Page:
For everything that was wrong with The Running Man (I mean, honestly, who casts Dweezil Zappa and Jessie Ventura in the same movie?), I never missed a chance to watch it as a kid. The voyeuristic, blood-thirsty society which served as a background, the idea of a fatal game show, disturbed and fascinated me. In The Hunger Games, Suzanne Collins has taken that same premise and created more than just a B-level sci-fi show; she's written an entertaining novel made of equal parts action and emotion.
Set in the vague, but perhaps not-too-distant, future, the first-person narration is controlled by Katniss Everdeen, as wonderfully named a character as any you'll find in literature. Katniss is a 16-year-old girl living in District 12, a rural countryside dominated by coal mines. After her father is killed in a mining accident, she becomes the main breadwinner, taking care of her mother and younger sister, Prim. Until the reaping. As part of the terms which ended a civil war between the Capitol and the twelve districts, each district must surrender two of their children — called tributes — to the annual Hunger Games. When Prim is chosen in the lottery, Katniss immediately volunteers to take her place in the deadly game show which is mandatory viewing for the entire country (a terrifying thought in itself). The only way she will see her family again is to outplay, outwit and outlast the other 23 competitors, all of whom are under 18.
Watching, both socially and individually, is central to the story and helps create a dystopian tone which isn't quite Orwellian so much as it is Probstian. With Survivor about to run its 20th season, the idea of millions of people tuning in to watch a small, representative cast do everything they can to be the last person standing isn't so far fetched. Of course, no one dies on Survivor, and none of them are children, but there is certainly plenty of morally reprehensible behavior that passes for entertainment. Living in a society which is, broadly speaking, benumbed to violence conducted through a screen, I found it dishearteningly easy to believe in an audience which would place bets on a youth death-match.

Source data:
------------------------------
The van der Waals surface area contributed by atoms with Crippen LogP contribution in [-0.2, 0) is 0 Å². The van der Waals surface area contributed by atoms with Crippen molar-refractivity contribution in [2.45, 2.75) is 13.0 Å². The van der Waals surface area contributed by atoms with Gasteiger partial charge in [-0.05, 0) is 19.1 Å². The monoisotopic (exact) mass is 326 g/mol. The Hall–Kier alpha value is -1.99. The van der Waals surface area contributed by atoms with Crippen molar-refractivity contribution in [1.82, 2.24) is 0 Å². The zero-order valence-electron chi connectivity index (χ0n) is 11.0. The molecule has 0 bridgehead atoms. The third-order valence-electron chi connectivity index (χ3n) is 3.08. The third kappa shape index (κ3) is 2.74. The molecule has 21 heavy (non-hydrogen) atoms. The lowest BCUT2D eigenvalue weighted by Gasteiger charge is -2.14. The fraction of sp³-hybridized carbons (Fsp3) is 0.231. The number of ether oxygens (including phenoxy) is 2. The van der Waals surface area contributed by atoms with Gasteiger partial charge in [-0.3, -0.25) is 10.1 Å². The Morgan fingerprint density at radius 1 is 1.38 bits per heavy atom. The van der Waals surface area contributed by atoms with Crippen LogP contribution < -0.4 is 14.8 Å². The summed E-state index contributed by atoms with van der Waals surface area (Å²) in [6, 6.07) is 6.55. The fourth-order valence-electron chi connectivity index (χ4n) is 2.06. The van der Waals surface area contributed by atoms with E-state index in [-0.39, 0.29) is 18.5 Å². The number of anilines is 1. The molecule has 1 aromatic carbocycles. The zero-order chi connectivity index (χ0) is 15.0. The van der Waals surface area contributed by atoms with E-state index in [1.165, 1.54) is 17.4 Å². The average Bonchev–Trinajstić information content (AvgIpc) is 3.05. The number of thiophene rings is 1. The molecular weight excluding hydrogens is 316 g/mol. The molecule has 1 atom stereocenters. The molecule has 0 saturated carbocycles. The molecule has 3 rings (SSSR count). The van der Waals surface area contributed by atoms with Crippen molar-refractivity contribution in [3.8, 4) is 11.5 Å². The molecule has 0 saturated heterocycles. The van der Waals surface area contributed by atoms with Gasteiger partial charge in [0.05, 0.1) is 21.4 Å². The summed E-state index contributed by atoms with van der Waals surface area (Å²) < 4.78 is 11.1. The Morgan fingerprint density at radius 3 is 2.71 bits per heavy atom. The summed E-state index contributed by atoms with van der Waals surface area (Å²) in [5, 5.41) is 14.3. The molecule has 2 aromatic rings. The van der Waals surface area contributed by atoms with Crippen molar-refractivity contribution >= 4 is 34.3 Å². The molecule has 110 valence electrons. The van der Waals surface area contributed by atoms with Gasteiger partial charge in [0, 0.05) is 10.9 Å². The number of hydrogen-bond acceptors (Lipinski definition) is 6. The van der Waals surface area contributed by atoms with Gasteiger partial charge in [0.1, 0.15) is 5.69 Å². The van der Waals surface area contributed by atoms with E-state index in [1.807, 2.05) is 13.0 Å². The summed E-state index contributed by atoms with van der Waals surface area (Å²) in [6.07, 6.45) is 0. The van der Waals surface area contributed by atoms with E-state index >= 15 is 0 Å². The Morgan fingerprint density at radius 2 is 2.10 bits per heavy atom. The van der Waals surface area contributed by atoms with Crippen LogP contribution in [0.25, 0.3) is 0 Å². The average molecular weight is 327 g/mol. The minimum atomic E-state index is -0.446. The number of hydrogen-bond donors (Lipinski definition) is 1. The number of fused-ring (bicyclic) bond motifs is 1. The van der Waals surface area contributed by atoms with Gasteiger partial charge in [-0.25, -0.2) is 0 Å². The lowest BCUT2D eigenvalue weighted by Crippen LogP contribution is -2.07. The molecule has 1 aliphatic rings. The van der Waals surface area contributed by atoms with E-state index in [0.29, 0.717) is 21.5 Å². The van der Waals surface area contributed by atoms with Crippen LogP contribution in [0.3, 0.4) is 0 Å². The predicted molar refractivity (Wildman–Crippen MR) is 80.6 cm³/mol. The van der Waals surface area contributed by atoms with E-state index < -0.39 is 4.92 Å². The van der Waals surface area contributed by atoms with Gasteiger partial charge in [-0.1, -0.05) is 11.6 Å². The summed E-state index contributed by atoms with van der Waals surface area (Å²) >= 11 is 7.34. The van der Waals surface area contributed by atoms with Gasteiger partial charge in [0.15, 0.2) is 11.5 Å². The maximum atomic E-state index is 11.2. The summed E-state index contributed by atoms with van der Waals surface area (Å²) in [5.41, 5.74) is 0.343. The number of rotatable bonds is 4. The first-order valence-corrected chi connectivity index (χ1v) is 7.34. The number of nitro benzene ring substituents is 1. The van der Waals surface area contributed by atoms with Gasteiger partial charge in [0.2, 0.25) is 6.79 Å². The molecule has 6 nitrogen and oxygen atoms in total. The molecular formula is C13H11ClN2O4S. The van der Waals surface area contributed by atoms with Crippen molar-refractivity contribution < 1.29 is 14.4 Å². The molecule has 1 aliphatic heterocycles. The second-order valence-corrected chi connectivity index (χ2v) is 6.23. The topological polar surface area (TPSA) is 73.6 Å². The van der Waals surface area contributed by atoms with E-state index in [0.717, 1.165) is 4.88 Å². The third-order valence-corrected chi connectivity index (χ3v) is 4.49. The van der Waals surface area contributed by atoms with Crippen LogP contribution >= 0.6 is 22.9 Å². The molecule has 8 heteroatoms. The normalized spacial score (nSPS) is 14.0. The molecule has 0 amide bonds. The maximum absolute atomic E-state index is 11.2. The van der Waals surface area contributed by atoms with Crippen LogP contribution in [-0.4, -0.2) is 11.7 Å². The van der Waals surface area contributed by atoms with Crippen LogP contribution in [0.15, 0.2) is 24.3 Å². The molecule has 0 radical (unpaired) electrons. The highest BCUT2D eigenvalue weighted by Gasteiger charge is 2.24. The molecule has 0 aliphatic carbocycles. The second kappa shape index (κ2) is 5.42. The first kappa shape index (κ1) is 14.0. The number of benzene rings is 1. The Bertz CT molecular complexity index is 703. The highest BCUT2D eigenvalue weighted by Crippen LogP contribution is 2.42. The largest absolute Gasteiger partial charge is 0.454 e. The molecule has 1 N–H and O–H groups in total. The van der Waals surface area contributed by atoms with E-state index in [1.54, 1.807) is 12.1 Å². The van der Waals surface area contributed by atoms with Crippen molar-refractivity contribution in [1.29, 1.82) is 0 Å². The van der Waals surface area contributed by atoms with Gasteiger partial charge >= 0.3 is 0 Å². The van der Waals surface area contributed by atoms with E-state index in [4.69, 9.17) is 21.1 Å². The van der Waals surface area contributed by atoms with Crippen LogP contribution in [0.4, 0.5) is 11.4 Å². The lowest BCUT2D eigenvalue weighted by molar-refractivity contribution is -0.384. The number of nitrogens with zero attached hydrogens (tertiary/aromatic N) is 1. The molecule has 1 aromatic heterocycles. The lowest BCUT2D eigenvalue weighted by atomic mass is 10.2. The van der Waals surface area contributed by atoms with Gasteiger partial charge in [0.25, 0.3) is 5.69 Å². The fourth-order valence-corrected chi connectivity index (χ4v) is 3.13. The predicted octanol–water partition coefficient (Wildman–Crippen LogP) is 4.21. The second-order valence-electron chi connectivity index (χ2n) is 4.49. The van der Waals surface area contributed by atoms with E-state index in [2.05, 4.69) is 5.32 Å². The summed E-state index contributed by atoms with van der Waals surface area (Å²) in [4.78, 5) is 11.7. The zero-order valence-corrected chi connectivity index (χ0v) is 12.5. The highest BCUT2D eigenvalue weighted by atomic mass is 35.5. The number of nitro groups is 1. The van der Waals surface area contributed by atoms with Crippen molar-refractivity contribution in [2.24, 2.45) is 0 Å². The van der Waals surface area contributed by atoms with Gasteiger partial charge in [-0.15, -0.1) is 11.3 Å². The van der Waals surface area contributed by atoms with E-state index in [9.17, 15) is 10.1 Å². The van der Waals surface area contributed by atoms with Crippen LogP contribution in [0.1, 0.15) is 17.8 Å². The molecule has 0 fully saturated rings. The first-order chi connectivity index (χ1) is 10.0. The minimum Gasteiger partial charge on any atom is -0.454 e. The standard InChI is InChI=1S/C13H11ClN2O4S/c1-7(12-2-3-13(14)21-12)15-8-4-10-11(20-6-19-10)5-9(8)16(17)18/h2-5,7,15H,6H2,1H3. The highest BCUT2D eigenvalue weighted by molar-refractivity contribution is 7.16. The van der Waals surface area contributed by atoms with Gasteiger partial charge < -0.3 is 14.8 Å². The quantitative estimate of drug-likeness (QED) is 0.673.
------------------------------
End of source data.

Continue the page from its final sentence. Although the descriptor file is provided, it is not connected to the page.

At one point, Katniss listens to a group of Captiol citizens recounting former seasons and notices that the conversation centers on the watchers, not the participants. "Did you see when…?" "Where were you when…?" The fans of the Hunger Games are more interested in their own entertainment than stopping to consider the contestants as anything more than disposable characters. The observation was so terribly familiar that it made the world around me seem only the barest nudge away from similar behavior.